Top 10 Worst Wives And Girlfriends In Literature

Evil Woman

Literature has a cache of some of the most amoral women to rival those in real life. They prove that villainy is not consigned to the boys.

Many of these fictional women are wives and girlfriends, unfortunately for the men caught in their web of deceit and lies. These evil women face counts of everything from psychological abuse to out-and-out murder. Watch out for real-life equivalents of these bad, bad girls (spoilers ahead):

Alison Poole, Story of My Life

Alison, at face value, reads like any other free spirit rebelling against her father. As a serial sexpot and pothead however, Alison was exceptionally disloyal to her bond-trading boyfriend Dean. Her insecurities were enough to inflict irreversible pain on him.

Author Jay McInerney based Alison’s character on Rielle Hunter, the woman with whom former senator John Edwards cheated on his cancer-stricken wife Elizabeth.

Carmen, Carmen

Probably due to misogyny, women in power are often depicted as sordid in fiction. The irresistible, seductive Gypsy Carmen exemplifies this literary theme so well. She was a bad influence to her lover Don Jose, whom she diverted to a life of sedition and other crimes.

She then replaced Jose with a bullfighter. In a fit of rage, Jose slashed her in public.

Cora, The Postman Always Rings Twice

Femme fatales populate crime novels but Cora stands among their first order.  Alongside her drifter boyfriend, Cora schemed to murder her husband Nick to come into his fortune. At first she was unsuccessful, only making Nick amnesiac. She succeeded the second time around.

The cops eventually got wind of her misdeeds yet she was able to elude incarceration. A speeding car ultimately dragged her to hell.

Daisy Buchanan, The Great Gatsby

Daisy is representative of many ladies of her era, compromising romance for a life of comfort with an affluent douche.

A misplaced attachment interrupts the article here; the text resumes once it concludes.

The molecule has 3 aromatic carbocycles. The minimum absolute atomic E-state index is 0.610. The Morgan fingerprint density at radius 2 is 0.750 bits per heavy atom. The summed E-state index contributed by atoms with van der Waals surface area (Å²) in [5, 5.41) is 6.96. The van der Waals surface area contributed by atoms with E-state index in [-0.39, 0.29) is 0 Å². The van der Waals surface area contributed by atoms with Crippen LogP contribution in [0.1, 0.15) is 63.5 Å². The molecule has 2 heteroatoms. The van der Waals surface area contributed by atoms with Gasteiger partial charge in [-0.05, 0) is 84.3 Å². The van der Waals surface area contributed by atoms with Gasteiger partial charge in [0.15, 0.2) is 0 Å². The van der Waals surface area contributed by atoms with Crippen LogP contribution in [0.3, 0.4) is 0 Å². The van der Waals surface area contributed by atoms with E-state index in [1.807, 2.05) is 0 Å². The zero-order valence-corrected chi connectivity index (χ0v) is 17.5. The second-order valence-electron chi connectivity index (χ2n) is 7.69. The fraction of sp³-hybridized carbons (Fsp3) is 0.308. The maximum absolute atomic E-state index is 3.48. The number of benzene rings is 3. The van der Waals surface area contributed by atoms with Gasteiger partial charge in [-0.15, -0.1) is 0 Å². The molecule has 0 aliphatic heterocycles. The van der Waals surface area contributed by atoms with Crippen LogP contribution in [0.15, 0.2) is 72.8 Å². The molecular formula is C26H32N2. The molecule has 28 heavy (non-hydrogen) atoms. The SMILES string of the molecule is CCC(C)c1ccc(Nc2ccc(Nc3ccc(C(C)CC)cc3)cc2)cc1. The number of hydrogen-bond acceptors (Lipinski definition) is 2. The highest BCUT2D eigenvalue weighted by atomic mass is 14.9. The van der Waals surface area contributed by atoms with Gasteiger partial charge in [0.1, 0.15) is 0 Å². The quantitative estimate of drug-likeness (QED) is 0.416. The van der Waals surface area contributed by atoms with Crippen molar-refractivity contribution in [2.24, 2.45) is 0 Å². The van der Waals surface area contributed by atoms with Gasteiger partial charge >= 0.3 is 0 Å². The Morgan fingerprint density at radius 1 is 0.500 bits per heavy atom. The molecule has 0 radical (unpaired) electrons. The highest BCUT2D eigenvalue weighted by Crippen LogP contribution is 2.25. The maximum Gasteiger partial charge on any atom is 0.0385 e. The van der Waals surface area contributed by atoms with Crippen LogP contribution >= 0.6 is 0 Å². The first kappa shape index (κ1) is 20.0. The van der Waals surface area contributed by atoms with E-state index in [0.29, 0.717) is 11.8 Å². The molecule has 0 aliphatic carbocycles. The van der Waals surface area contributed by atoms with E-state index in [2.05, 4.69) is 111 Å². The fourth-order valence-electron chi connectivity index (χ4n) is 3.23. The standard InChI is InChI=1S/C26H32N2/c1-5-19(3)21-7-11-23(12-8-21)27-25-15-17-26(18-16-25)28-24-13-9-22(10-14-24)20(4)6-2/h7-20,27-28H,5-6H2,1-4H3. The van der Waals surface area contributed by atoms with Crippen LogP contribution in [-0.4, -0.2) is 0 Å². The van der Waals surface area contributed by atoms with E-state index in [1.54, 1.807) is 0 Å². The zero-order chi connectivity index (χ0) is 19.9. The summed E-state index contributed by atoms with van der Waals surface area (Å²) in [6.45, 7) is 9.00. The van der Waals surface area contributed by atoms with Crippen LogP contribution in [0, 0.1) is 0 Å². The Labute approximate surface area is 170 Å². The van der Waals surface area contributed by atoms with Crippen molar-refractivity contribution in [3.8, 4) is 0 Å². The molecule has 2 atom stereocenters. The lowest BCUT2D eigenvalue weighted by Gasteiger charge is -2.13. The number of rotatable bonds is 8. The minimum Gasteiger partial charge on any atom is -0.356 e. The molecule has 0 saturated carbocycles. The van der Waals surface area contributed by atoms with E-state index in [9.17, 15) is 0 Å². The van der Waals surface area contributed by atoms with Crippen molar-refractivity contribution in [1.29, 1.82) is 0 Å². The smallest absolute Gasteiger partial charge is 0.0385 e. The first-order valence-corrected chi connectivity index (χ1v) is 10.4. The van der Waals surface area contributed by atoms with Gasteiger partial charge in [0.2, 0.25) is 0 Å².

She inadvertently killed two characters in the book, Jay Gatsby and Myrtle Wilson.

Delilah, Samson and Delilah

Delilah set a precedent for all bitches during her reign of terror in ancient Israel. She caught the eye of the heaven-sent Samson, a tough guy with superhuman strength.

Unknown to Samson, Delilah connived with the Philistines to discover the secret to his might. She chopped off his mane and handed over Samson, now a weakling, to the Philistines. Samson’s hair eventually grew back and he avenged himself in a blur of falling pillars. The Old Testament does not say what happened to the wench however.

Dominique Francon, The Fountainhead

Ms. Francon’s primary purpose throughout the book was to ruin the work of the man she loved, the headstrong architect Howard Roark. To do this, she went out on a limb to marry Roark’s nemesis Toohey and serve as his accomplice.

Dominique is an unlikely villain to earn a spot in this list. She did everything only out of love for Roark. Even so, her methods are one of literature’s most appalling.

Gertrude, Hamlet

After her king-husband died, Gertrude lost no time to marry his brother Claudius.

His new love was later accused of his brother’s murder. By this point the reader knows who else to blame.

Gertrude also gets additional points for evilness by carrying on an incestuous relationship with the title character.

Lady Brett Ashley, The Sun Also Rises

Lady Brett Ashley is alcoholic and a bona fide slut, keeping not one but four guys’ hopes up. She then elopes with a strapping bullfighter, whom she inevitably dumps too.

In one memorable part of the book, she skewers the heart of protagonist Jake by telling him they could have ended up together – had he not been impotent.

Ouch!

Lady Macbeth, Macbeth

She is the power-tripping consort of the title character of one of Shakespeare’s most popular tragedies. Batshit crazy, Lady Macbeth was hell-bent on enthroning her husband.

To that end, she drugged people in order for Macbeth to get hitched with Duncan. She then shifted the blame on the servants by marking them with blood while they were sleeping.

Lady Macbeth was killed off-stage, a death which always seemed inadequate for her many haters in the audience.

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By Healthy Lifestyle Blogzine

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1 Response

  1. Alfiey says:

    What do they say…Hell hath no fury like a woman scorned! For me that was Delilah, and you know what, she is sybolic of many women these days. If they cant have you then nobody can. In the end he lost his strength and his sight all because he was feeling another woman. These days women will ruin and lie about your reputation….making your confidence weak!!!

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